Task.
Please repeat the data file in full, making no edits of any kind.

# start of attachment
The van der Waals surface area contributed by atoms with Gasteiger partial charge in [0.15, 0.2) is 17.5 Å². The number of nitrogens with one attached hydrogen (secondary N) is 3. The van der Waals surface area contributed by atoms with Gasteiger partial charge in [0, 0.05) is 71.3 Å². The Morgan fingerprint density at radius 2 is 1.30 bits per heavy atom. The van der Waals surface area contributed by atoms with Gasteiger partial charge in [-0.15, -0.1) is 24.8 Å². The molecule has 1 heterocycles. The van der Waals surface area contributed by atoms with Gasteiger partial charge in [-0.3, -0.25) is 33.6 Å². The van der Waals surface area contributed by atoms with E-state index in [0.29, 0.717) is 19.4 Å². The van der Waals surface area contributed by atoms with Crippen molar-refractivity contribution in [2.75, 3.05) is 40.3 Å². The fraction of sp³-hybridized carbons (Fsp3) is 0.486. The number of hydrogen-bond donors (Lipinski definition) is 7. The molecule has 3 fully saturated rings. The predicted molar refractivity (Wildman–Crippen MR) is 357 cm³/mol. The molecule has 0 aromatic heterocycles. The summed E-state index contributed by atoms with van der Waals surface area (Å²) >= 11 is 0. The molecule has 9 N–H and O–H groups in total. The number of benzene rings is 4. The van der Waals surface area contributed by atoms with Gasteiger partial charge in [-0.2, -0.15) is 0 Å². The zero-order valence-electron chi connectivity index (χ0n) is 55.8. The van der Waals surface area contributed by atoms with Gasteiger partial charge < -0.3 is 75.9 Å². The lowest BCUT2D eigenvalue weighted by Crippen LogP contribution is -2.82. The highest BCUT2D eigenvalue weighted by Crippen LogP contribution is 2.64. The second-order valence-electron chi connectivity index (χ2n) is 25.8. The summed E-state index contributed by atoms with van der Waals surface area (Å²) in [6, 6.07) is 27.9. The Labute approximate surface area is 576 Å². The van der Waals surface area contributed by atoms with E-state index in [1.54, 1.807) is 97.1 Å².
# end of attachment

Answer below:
The van der Waals surface area contributed by atoms with Gasteiger partial charge in [0.15, 0.2) is 17.5 Å². The number of nitrogens with one attached hydrogen (secondary N) is 3. The van der Waals surface area contributed by atoms with Gasteiger partial charge in [0, 0.05) is 71.3 Å². The Morgan fingerprint density at radius 2 is 1.30 bits per heavy atom. The van der Waals surface area contributed by atoms with Gasteiger partial charge in [-0.15, -0.1) is 24.8 Å². The molecule has 1 heterocycles. The van der Waals surface area contributed by atoms with Gasteiger partial charge in [-0.3, -0.25) is 33.6 Å². The van der Waals surface area contributed by atoms with E-state index in [0.29, 0.717) is 19.4 Å². The van der Waals surface area contributed by atoms with Crippen molar-refractivity contribution in [2.75, 3.05) is 40.3 Å². The fraction of sp³-hybridized carbons (Fsp3) is 0.486. The number of hydrogen-bond donors (Lipinski definition) is 7. The molecule has 3 fully saturated rings. The predicted molar refractivity (Wildman–Crippen MR) is 357 cm³/mol. The molecule has 0 aromatic heterocycles. The summed E-state index contributed by atoms with van der Waals surface area (Å²) >= 11 is 0. The molecule has 9 N–H and O–H groups in total. The number of benzene rings is 4. The van der Waals surface area contributed by atoms with Gasteiger partial charge in [-0.2, -0.15) is 0 Å². The zero-order valence-electron chi connectivity index (χ0n) is 55.8. The van der Waals surface area contributed by atoms with Gasteiger partial charge < -0.3 is 75.9 Å². The lowest BCUT2D eigenvalue weighted by Crippen LogP contribution is -2.82. The highest BCUT2D eigenvalue weighted by Crippen LogP contribution is 2.64. The second-order valence-electron chi connectivity index (χ2n) is 25.8. The summed E-state index contributed by atoms with van der Waals surface area (Å²) in [6, 6.07) is 27.9. The Labute approximate surface area is 576 Å². The van der Waals surface area contributed by atoms with E-state index in [1.54, 1.807) is 97.1 Å².